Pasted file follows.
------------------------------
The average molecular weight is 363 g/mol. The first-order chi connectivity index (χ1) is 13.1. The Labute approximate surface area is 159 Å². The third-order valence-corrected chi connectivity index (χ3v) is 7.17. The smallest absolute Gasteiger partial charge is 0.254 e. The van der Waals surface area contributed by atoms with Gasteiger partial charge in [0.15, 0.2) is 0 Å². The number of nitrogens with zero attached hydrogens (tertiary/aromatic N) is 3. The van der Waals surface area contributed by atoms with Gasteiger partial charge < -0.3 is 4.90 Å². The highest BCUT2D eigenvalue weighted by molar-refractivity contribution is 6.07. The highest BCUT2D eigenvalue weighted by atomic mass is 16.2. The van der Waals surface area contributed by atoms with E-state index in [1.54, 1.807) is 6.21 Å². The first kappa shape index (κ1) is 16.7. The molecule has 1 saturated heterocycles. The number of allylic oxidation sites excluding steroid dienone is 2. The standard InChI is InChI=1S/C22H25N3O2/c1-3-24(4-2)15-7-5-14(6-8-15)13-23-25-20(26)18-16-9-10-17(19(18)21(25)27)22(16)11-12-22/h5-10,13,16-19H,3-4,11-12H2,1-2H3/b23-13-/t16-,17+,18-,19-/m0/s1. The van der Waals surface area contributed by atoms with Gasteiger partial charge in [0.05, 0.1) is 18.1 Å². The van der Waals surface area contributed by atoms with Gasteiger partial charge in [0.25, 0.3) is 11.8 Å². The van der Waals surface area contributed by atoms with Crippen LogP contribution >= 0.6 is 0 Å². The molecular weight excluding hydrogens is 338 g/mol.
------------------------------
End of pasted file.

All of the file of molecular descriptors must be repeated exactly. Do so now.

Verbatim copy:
The average molecular weight is 363 g/mol. The first-order chi connectivity index (χ1) is 13.1. The Labute approximate surface area is 159 Å². The third-order valence-corrected chi connectivity index (χ3v) is 7.17. The smallest absolute Gasteiger partial charge is 0.254 e. The van der Waals surface area contributed by atoms with Gasteiger partial charge in [0.15, 0.2) is 0 Å². The number of nitrogens with zero attached hydrogens (tertiary/aromatic N) is 3. The van der Waals surface area contributed by atoms with Gasteiger partial charge < -0.3 is 4.90 Å². The highest BCUT2D eigenvalue weighted by molar-refractivity contribution is 6.07. The highest BCUT2D eigenvalue weighted by atomic mass is 16.2. The van der Waals surface area contributed by atoms with E-state index in [1.54, 1.807) is 6.21 Å². The first kappa shape index (κ1) is 16.7. The molecule has 1 saturated heterocycles. The number of allylic oxidation sites excluding steroid dienone is 2. The standard InChI is InChI=1S/C22H25N3O2/c1-3-24(4-2)15-7-5-14(6-8-15)13-23-25-20(26)18-16-9-10-17(19(18)21(25)27)22(16)11-12-22/h5-10,13,16-19H,3-4,11-12H2,1-2H3/b23-13-/t16-,17+,18-,19-/m0/s1. The van der Waals surface area contributed by atoms with Gasteiger partial charge in [0.05, 0.1) is 18.1 Å². The van der Waals surface area contributed by atoms with Gasteiger partial charge in [0.25, 0.3) is 11.8 Å². The van der Waals surface area contributed by atoms with Crippen LogP contribution >= 0.6 is 0 Å². The molecular weight excluding hydrogens is 338 g/mol.